The media is once again setting the stage and making judgments that will forever change people's lives. The events and circumstances around the Duke University Lacrosse Team are tragic, no matter what the ultimate truth.
Unfortunately, the media seems to have a different sense of justice. They seem to make their own rules and live by them. Guilt or innocence does not seem to be their real focus. Rather, there is more of an interest in what will make the best drama and attract the greatest number of viewers.
Recently, USA Today summed up this unfortunate situation: "Prosecutors, defense 'trying their case in public.' " (Pinkerton, Newsday) It is becoming increasingly clearer that neither side is interested in the truth or justice, but rather are more interested in ad hominum attacks. Let's further blemish the character and integrity of "all" the players involved, so we can dilute or water down all the facts and figures involved in this tragic case.
Before this case goes to trial, its outcome is being determined in the press, on the radio, on the television, in the local pub or in the barber's chair. Be sure that most reaching a verdict will not care about the facts. Why let the truth get in the way of a good drama?
Sadly, when all of this circus is over, there will be no real winners. Everyone involved will lose. The victims, the players (those guilty and innocent), lacrosse at Duke in the future and all the families involved on both sides of the aisle.
Millions of dollars will be wasted for an outcome that ultimately is free, if those involved are willing to tell the truth. However, the real truth will probably never be totally exposed. Some synthetic distortion of the truth will be marketed by whoever puts on the best show.
Meanwhile, all involved will have to live every day of their lives with what really happened on that tragic night in mid March.
Those involved will replay forever the circumstances that led to the events that literally created the social opportunity that has changed so many students' lives forever.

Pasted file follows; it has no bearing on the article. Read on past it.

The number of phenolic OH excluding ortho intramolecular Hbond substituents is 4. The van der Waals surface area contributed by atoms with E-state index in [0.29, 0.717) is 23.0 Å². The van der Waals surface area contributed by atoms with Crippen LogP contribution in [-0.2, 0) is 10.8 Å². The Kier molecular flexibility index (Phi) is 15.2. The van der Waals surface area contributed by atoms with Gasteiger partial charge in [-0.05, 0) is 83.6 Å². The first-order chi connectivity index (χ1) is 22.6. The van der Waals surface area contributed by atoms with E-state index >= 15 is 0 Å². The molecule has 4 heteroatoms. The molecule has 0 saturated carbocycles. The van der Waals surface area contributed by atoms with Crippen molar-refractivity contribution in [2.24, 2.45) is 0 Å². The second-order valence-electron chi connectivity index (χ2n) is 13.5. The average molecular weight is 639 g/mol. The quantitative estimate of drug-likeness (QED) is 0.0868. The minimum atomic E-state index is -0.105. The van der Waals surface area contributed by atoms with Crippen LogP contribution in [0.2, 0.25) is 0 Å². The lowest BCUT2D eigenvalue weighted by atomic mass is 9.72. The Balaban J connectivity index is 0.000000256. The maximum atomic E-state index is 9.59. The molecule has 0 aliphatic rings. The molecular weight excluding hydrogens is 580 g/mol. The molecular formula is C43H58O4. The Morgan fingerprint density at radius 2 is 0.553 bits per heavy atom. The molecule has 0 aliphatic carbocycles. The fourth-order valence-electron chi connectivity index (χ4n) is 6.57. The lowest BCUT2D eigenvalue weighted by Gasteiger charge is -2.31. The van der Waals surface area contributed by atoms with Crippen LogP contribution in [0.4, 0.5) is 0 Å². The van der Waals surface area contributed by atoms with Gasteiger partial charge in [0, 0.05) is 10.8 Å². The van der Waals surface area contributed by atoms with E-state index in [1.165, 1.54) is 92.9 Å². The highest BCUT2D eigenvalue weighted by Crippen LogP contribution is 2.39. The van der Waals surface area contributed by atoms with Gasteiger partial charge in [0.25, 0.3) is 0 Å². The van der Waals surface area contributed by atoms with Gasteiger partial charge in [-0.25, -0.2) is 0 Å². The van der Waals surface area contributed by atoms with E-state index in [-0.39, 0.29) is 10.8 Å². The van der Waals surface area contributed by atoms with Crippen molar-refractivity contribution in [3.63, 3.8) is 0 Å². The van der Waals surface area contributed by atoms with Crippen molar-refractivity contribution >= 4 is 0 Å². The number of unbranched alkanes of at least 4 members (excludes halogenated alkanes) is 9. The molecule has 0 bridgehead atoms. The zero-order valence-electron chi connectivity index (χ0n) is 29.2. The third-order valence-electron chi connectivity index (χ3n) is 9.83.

The millions that will ultimately be expended to bring this tragic happening to a close could be better spent on providing greater opportunities for educating students on character formation, tolerance, diversity and respect issues. These issues seem to be getting lost somewhere in our educational experience.
How does an off campus scandal involving some exceptional scholar athletes from a leading, top rated university like Duke happen? How does something like the Columbine massacre occur? What are we not doing in education to empower our students to avoid these tragedies?
Is the answer more metal detectors, increased security guards, school uniformed police and canine patrols in every high school? I would think not.
Unfortunately, too many of our high schools have become wastelands of human potential. We have lost sight of what is essential. Our schools have become void of substance and meaning.
In our community, too often we are more consumed with test scores, percentage ratings and what looks good on the surface than with really looking at the texture and landscape of our school community.